Although demand was still strong, retailers including Currys and Argos were impacted by difficulties in securing sufficient numbers of popular tech products – such as the PS5 and Apple items – to meet consumer demand.
Currys saw sales fall five percent over the 10 weeks to January and trimmed back its profit predictions as a result.
Boss Alex Baldock said the company would have liked more stock of popular items but highlighted that it secured better supply than some of its major competitors.
Toys and baby products
Data from the BRC-KPMG retail sales monitor for December showed that the toys and baby equipment sector saw one of the most significant declines across the wider industry.
Ms Hooker told PA that many shoppers brought forward their Christmas shopping for items such as toys due to early calls from retailers, such as The Entertainer, for customers to act early to avoid potential disruption.
She said: “Typically you might expect more activity in the category before Christmas but some of that spending took place earlier this year.”
Ms Hooker also questioned whether a reduction in the birth rate, revealed by the ONS earlier this week, might also be weighing on sales for baby-related items.
The strong showing by grocery retailers was not to the detriment of another part of the retail sector but rather highlighted the poor December performance among hospitality firms.
Retail analyst Richard Hyman told PA: “You can’t really say there were any particularly losers in grocery because they all benefited from Omicron as people were cautious about going out.
“People ate more meals at home, so grocers were happy across the board while pubs and restaurants were going to be weaker across the board.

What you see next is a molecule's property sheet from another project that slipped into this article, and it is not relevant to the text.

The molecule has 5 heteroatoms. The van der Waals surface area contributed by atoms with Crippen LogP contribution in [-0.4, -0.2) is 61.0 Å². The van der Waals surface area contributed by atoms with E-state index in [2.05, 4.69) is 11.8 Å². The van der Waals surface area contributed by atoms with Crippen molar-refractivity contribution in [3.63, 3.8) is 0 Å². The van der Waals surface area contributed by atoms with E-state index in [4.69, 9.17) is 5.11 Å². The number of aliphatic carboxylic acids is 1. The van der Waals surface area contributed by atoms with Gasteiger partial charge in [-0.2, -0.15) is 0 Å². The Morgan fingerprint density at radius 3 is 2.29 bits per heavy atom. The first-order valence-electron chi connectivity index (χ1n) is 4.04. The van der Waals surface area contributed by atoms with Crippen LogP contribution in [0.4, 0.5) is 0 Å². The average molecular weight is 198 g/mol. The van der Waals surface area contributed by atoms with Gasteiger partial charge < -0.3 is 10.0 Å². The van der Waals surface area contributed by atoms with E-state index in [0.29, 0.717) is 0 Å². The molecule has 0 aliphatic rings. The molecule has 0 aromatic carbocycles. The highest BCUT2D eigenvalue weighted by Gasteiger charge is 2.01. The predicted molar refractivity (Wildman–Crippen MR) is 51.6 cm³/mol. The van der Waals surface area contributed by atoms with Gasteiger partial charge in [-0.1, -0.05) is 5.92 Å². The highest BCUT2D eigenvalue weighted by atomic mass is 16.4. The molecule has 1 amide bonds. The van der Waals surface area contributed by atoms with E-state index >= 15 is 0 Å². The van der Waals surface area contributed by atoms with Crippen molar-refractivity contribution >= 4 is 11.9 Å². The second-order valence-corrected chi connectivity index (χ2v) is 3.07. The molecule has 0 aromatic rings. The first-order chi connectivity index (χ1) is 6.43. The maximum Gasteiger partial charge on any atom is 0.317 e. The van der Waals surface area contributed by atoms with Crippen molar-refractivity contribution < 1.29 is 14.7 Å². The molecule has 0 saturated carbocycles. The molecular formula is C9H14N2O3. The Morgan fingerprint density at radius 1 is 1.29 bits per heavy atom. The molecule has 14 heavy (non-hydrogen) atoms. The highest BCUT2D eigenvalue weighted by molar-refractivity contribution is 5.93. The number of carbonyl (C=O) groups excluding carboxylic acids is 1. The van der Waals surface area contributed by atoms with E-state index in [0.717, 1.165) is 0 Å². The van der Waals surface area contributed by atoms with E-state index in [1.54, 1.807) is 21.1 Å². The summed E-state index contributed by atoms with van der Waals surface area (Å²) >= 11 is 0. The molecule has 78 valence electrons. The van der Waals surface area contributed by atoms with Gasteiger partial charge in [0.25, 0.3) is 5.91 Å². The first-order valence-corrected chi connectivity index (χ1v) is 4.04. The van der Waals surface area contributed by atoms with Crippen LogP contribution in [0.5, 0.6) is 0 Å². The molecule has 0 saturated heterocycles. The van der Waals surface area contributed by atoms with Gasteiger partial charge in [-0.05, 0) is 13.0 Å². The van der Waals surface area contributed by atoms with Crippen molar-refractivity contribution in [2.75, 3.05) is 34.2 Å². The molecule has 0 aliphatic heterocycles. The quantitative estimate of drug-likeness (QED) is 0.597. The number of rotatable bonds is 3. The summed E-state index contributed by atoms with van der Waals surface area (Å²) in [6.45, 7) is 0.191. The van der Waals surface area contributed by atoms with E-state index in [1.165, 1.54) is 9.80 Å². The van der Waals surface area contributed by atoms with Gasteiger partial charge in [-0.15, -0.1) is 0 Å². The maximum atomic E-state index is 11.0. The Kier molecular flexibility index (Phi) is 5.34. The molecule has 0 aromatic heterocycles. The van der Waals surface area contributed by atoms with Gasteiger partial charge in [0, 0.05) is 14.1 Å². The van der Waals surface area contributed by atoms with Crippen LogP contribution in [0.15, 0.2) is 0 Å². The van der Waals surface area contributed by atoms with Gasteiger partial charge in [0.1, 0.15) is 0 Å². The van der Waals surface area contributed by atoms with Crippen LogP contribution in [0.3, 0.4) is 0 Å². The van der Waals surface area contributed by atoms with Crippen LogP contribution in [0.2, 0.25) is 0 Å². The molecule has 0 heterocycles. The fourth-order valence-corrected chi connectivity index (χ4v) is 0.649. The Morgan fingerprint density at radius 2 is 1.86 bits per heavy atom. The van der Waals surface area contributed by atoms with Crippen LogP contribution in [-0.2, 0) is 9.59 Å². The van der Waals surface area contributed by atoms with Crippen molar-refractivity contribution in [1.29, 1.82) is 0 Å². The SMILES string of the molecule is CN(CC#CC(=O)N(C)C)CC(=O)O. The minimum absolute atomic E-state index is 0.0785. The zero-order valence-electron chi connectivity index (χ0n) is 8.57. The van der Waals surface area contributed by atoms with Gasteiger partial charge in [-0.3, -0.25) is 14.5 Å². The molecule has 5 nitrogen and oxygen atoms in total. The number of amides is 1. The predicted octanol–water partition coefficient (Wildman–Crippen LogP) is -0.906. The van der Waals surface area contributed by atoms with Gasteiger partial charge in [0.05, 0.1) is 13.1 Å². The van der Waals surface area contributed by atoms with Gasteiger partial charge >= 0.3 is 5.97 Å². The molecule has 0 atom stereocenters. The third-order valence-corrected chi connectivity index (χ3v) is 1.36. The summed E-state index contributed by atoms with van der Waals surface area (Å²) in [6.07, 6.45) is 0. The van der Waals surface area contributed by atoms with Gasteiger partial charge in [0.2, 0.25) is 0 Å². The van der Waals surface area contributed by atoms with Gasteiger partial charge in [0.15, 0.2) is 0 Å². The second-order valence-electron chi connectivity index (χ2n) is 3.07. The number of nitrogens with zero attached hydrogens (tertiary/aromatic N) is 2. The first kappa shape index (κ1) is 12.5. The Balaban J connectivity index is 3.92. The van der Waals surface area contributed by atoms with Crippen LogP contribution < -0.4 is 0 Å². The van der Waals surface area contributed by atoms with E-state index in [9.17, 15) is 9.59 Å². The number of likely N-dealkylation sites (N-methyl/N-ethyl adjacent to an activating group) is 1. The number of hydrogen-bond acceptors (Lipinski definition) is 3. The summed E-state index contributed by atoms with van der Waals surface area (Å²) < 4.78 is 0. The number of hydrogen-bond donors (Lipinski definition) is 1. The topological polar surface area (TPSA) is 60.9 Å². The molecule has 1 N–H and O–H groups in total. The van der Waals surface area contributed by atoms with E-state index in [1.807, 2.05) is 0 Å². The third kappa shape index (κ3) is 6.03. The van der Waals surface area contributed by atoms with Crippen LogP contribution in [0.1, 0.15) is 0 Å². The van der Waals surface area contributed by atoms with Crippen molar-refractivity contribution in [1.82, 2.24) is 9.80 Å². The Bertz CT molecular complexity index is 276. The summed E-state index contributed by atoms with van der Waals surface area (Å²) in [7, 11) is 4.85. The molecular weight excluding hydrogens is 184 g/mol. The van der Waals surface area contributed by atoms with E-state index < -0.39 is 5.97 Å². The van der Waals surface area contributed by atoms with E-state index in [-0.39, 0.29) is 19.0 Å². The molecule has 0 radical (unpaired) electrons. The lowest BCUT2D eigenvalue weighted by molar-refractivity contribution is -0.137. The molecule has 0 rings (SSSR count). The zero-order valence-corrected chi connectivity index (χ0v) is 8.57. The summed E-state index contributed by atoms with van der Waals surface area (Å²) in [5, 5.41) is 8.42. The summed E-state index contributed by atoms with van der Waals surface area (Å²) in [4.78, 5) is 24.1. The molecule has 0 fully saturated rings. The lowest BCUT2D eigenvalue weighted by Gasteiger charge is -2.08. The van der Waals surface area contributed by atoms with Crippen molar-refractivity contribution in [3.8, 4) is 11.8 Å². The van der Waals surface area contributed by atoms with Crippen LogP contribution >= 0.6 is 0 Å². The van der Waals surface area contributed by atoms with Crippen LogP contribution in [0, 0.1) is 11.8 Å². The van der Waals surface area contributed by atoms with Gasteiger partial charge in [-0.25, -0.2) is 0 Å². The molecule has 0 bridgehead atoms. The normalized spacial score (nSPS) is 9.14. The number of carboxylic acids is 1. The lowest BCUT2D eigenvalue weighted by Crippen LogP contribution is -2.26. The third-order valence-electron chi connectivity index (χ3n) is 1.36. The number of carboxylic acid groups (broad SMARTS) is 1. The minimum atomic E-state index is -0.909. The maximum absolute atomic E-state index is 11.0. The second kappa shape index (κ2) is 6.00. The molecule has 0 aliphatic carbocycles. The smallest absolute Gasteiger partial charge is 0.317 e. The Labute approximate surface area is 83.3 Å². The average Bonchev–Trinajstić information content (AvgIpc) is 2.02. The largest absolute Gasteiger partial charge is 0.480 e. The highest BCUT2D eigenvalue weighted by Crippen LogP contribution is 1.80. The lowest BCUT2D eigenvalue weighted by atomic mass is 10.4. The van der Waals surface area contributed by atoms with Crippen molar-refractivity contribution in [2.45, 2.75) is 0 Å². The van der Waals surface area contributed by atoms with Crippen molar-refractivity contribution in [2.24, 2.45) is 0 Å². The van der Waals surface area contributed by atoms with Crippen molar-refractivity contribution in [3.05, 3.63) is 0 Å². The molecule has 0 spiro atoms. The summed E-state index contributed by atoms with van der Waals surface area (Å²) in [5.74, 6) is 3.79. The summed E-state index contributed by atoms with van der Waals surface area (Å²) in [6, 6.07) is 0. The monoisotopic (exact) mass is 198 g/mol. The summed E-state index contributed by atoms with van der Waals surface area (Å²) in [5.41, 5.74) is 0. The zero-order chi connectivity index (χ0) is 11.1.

All Bar One owner Mitchells & Butlers was the first major pub and bar owner to reveal its Christmas trading earlier this week, as it highlighted a sharp decline in drinker numbers over the four weeks around Christmas.
Meanwhile, industry data from UKHospitality and CGA showed a 60% slump in trade on Christmas Day, as well as 31% and 27% falls on Boxing Day and New Year’s Eve respectively, two other key dates for the sector.
The latest announcements from a raft of public and privately owned firms have unveiled the key trends about how certain types of stores fared, but some companies have held back from revealing how they have performed.
Supermarket giants Asda and Morrisons have previously posted updates over Christmas trading but have not revealed their latest trading performances after both were the subject of takeovers in the past 18 months.
Figures from Kantar suggest Asda sales the three months to December 26 were 3.9% down against last year and that Morrisons sales were 6.5% lower, although both were significantly ahead of pre-pandemic levels.
Meanwhile, troubled high street stalwart John Lewis & Partners has also not updated the market on its performance.
Mr Hyman said there is reason to suspect John Lewis might have had a tough Christmas but told PA that shoppers should not read too much into retailers’ decisions not to post Christmas trading updates.
“I don’t think John Lewis would post a Christmas trading update even if they were doing incredibly well,” he said.
“Broadly, I think the companies who had a strong year will have done well at Christmas so there is every reason to think a company like John Lewis had a more challenging time.”